by Charlotte Chipperfield · 01 Jul 2020 · 5 min read
From Suzi Weiss-Fischmann, author of I'm Not Really a Waitress and co-founder of #1 global professional nail brans
A decade ago when I graduated and was about to foray into the professional world, I was very clear on the end goal: social impact. Having grown up around the globe and been exposed to the circumstances of the developing world, I was always very aware of "the bottom billion."
Growing up, I always wanted to work in a profession where I could help people. My dedication to health, wellness, and helping others was instilled in me through my grandmother, who my family refers to as Grandma Clover. Hearing the stories of how Grandma Clover was always around to provide a helping hand to those in need made me realize my own passion for helping those experiencing sickness and pain. This is how I began my journey to become a Cardiovascular Intensive Care Unit nurse.
I built my beauty brand, Frilliance, off of my YouTube following. At the time I launched Frilliance, I had around 500,000 subscribers. My other social media channels were not as strong as my YouTube following, so I leveraged that platform in particular both to launch my brand and leading up to the launch. Through my videos, I encouraged my subscribers to join the email, text, and Instagram for Frilliance. I didn't want to rely on my YouTube channel as my only way to market and sell Frilliance.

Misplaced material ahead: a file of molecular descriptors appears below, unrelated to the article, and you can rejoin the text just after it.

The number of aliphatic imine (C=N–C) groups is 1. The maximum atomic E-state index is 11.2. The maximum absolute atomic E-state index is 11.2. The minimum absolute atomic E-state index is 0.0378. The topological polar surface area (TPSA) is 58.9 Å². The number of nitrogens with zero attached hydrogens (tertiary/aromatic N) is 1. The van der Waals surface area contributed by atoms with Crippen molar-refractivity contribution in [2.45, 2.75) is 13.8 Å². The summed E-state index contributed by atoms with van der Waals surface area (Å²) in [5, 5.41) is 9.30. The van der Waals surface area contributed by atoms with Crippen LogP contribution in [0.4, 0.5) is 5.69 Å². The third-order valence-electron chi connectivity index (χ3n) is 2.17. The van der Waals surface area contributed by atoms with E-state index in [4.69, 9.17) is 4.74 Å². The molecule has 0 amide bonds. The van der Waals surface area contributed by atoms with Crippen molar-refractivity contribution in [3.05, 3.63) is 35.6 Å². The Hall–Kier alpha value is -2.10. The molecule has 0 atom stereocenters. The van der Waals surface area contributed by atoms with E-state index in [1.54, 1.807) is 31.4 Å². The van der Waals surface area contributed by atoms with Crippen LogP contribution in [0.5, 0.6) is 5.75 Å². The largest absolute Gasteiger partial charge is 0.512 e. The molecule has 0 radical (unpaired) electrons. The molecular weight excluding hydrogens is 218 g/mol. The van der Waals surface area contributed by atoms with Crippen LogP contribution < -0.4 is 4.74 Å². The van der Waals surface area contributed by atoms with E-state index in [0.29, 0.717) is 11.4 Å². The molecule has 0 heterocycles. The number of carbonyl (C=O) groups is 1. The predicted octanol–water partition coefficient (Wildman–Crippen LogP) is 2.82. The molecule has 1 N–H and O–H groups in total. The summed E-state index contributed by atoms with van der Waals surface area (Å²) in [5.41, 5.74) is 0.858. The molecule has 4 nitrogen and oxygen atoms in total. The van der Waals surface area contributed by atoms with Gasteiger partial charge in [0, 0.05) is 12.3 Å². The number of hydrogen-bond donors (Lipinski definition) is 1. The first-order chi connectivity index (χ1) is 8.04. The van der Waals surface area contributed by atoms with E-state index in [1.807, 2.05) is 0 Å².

I was heading down a dead-end path to nowhere. One night in February of 2019, I came home from my posh bowling birthday bash to depleted funds and depleted ambition. Drained by the idea that after all these years of living on this earth, not only was I not happy, but I also didn't seem to be moving or growing in the direction I'd always envisioned for myself. Since I was always raised to make a difference and not put limitations on myself, why had I succumbed to my circumstances? Why was I leveraging my time with men for money? Was I only here on earth to be a sex fantasy prop that any man could pick up and put down at will?
When we think about being "conscious" anything, it's easy to fall into the subject of new age spirituality or just focus on leading a conscious lifestyle through regular yoga sessions, composting, and keeping chickens in the backyard. All of these things are great (when aligned with our personal values), and these actions can enhance our day-to-day lives and inspire others to do the same. But when it comes to the world of business, can the word "conscious" not only play a role, but also help professionals and entrepreneurs alike thrive?
From Facebook ad boycotts, alignment with #BlackLivesMatter, to ditching names like Aunt Jemima: social activism is the latest must-have for brands. But should you jump on the bandwagon? And how do you make the shift without getting labeled as inauthentic, especially if your brand has never talked about these issues before?
For business owners and entrepreneurs, the overarching aim is always to improve on what you’ve built. While owning a successful and profitable company is an achievement in itself, nurturing that enterprise to become even bigger and better is an end you should never stop pursuing.